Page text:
“Whether we will do it with an agreement or without an agreement depends on who will form the majority, but we will be part of the institutions so that we can influence them in the places where decisions are made, so that they are not made on our behalf, and to our detriment “, says Dalibor Jevtić.
He adds that the experiences of the cooperation so far are not the best.
“Agreements have not been respected in the past either, so we take that into account.
“In the future, there will be no agreement with Srpski list without mechanisms being made to be agreed and fulfilled.”
Behind the list of GI SPO is the political support of Nenad Rasic and his Progressive Democratic Party, and Milan Dabic states Rasic’s contribution to the potential cooperation of the Serbian community with one of the parties that are considered favorites to win the elections among Kosovo Albanians.
“Nenad Rasic agreed with Self-Determination on clear respect for the quota for minorities in Kosovo institutions – if 300 to 400 people are employed in institutions, those are great things,” says Dabic about potential cooperation with Albin Kurti’s party.
The SDS could also cooperate with the individually strongest party from the previous elections.
“We do not have a good or bad candidate for prime minister among Albanians, they have their own position on the status of Kosovo, as we have our own.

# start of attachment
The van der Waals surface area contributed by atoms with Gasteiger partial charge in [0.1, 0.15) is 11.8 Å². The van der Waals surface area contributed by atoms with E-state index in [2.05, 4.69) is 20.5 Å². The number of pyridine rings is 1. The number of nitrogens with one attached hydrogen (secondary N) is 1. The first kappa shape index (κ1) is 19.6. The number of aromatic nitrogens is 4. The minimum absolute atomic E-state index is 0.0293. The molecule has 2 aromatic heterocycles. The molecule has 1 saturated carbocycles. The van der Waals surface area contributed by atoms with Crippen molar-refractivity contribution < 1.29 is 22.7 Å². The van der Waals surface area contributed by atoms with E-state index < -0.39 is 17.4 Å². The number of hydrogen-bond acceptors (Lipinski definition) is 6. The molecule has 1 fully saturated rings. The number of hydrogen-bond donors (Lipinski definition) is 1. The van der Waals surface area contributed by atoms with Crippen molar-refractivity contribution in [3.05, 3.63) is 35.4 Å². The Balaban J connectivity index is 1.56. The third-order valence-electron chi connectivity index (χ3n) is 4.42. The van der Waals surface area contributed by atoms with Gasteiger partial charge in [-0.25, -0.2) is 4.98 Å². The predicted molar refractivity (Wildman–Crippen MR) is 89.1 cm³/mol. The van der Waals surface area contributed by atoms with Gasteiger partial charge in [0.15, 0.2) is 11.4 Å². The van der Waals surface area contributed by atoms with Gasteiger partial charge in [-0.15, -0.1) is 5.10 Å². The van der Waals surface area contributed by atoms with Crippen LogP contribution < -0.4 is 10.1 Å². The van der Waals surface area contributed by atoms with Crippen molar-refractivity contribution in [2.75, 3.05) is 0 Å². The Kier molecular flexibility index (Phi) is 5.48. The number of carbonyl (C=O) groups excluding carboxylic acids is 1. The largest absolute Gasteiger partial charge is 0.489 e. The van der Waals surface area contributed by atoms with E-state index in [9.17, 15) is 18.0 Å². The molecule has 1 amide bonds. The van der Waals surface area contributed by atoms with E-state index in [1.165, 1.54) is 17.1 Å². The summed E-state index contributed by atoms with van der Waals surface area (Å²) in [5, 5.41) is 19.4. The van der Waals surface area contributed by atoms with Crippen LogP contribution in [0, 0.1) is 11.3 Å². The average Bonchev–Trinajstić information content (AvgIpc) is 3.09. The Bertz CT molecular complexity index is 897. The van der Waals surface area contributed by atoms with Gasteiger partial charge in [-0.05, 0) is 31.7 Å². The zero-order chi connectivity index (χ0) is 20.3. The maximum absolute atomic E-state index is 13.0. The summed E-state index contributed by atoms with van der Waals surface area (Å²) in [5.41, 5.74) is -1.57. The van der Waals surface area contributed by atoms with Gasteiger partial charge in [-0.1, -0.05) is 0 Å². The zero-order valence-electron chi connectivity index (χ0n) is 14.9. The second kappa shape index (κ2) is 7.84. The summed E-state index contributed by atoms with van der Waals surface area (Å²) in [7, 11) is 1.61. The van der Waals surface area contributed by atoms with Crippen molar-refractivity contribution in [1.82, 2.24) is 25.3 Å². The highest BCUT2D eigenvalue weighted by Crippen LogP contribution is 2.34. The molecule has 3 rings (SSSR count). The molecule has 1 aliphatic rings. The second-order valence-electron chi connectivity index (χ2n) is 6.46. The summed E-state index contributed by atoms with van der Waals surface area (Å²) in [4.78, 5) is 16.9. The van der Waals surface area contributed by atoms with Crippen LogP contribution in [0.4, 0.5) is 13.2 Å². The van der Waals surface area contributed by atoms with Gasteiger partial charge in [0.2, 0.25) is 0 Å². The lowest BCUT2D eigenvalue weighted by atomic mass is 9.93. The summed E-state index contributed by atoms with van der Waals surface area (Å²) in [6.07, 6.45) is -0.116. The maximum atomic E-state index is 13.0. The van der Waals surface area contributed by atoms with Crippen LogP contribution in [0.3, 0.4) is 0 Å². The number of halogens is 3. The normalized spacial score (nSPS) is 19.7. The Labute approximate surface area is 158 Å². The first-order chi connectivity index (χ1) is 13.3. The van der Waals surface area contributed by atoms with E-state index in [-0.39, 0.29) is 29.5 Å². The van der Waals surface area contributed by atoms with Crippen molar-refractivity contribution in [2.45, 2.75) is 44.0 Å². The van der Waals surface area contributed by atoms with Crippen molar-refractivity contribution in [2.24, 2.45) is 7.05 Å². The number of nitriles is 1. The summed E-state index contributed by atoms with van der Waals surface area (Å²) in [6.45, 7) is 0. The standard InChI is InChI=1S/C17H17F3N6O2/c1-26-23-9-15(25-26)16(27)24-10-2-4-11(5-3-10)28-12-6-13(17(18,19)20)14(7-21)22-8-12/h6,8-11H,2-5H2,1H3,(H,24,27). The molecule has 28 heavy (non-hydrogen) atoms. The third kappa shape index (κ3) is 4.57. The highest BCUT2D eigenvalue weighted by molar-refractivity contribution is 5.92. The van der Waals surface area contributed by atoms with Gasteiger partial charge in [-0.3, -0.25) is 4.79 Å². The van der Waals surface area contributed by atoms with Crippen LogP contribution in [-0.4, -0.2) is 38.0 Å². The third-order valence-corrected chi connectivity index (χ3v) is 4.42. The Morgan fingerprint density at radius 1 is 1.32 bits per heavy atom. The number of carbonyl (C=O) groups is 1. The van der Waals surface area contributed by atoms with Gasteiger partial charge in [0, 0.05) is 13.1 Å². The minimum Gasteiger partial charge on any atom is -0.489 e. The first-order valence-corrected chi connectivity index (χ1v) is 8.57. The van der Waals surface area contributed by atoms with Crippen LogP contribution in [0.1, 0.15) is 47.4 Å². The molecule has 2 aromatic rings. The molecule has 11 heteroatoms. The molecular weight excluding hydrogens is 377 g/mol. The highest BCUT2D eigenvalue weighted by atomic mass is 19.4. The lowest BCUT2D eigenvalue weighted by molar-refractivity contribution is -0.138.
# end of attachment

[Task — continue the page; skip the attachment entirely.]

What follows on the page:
“What we can agree on with Kurti is the fight against crime and corruption, as well as balanced development – these are essential things for the Serbian community, if we leave the status aside for now.”
Slavisa Petkovic says that Serbs who are not part of the Serbian list are also aware of the differences towards the parties of the Albanian community.
“We have clear red lines towards the Albanian parties, we told everyone that we are interested in the parallel development of the Serbian community with the Albanian community – there can be no discrimination.
“There is no agreement with anyone about the interests of the Serbian community – neither with Belgrade, nor with Pristina,” concludes Petković.
Twelve years after declaring independence, Kosovo has recognized it about 100 countries. However, the exact number is not known.
Pristina cites a figure of 115 countries, a u They say in Belgrade that there are far fewer of them.
Among the European Union countries that have not recognized Kosovo are Spain, Slovakia, Cyprus, Greece and Romania, and when it comes to world powers, they are Russia, China, Brazil and India.
Kosovo has become a member of several international organizations since 2008, such as the IMF, the World Bank and FIFA, but not the United Nations.them naciand.
Source: Dnevni list Danas by www.danas.rs.